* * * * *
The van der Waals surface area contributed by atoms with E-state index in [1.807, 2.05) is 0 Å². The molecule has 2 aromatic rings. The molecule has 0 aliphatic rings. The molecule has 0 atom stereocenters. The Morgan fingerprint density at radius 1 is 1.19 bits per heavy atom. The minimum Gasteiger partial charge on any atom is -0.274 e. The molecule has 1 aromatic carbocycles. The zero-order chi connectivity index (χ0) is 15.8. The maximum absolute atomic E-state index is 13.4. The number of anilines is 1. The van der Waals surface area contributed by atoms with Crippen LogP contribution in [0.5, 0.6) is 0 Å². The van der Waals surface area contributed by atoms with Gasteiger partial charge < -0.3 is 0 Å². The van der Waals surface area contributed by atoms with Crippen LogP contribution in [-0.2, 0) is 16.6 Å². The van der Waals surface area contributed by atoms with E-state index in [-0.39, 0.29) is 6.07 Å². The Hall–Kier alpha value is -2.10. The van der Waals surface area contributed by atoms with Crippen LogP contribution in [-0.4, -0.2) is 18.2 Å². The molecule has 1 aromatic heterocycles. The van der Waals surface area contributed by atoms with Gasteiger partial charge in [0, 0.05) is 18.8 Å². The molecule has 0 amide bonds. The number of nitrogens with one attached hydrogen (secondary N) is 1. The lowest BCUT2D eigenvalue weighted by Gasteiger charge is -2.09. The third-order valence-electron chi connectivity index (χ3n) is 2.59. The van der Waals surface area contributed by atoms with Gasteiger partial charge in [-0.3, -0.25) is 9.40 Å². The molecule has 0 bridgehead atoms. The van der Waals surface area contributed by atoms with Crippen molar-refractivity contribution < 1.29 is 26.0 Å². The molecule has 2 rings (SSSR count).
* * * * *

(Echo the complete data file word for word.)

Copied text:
The van der Waals surface area contributed by atoms with E-state index in [1.807, 2.05) is 0 Å². The molecule has 2 aromatic rings. The molecule has 0 aliphatic rings. The molecule has 0 atom stereocenters. The Morgan fingerprint density at radius 1 is 1.19 bits per heavy atom. The minimum Gasteiger partial charge on any atom is -0.274 e. The molecule has 1 aromatic carbocycles. The zero-order chi connectivity index (χ0) is 15.8. The maximum absolute atomic E-state index is 13.4. The number of anilines is 1. The van der Waals surface area contributed by atoms with Crippen LogP contribution in [0.5, 0.6) is 0 Å². The van der Waals surface area contributed by atoms with Gasteiger partial charge < -0.3 is 0 Å². The van der Waals surface area contributed by atoms with Crippen LogP contribution in [-0.2, 0) is 16.6 Å². The van der Waals surface area contributed by atoms with E-state index in [-0.39, 0.29) is 6.07 Å². The Hall–Kier alpha value is -2.10. The van der Waals surface area contributed by atoms with Crippen LogP contribution in [-0.4, -0.2) is 18.2 Å². The molecule has 1 aromatic heterocycles. The van der Waals surface area contributed by atoms with Gasteiger partial charge in [0, 0.05) is 18.8 Å². The molecule has 0 amide bonds. The number of nitrogens with one attached hydrogen (secondary N) is 1. The lowest BCUT2D eigenvalue weighted by Gasteiger charge is -2.09. The third-order valence-electron chi connectivity index (χ3n) is 2.59. The van der Waals surface area contributed by atoms with Gasteiger partial charge in [-0.3, -0.25) is 9.40 Å². The molecule has 0 bridgehead atoms. The van der Waals surface area contributed by atoms with Crippen molar-refractivity contribution < 1.29 is 26.0 Å². The molecule has 2 rings (SSSR count).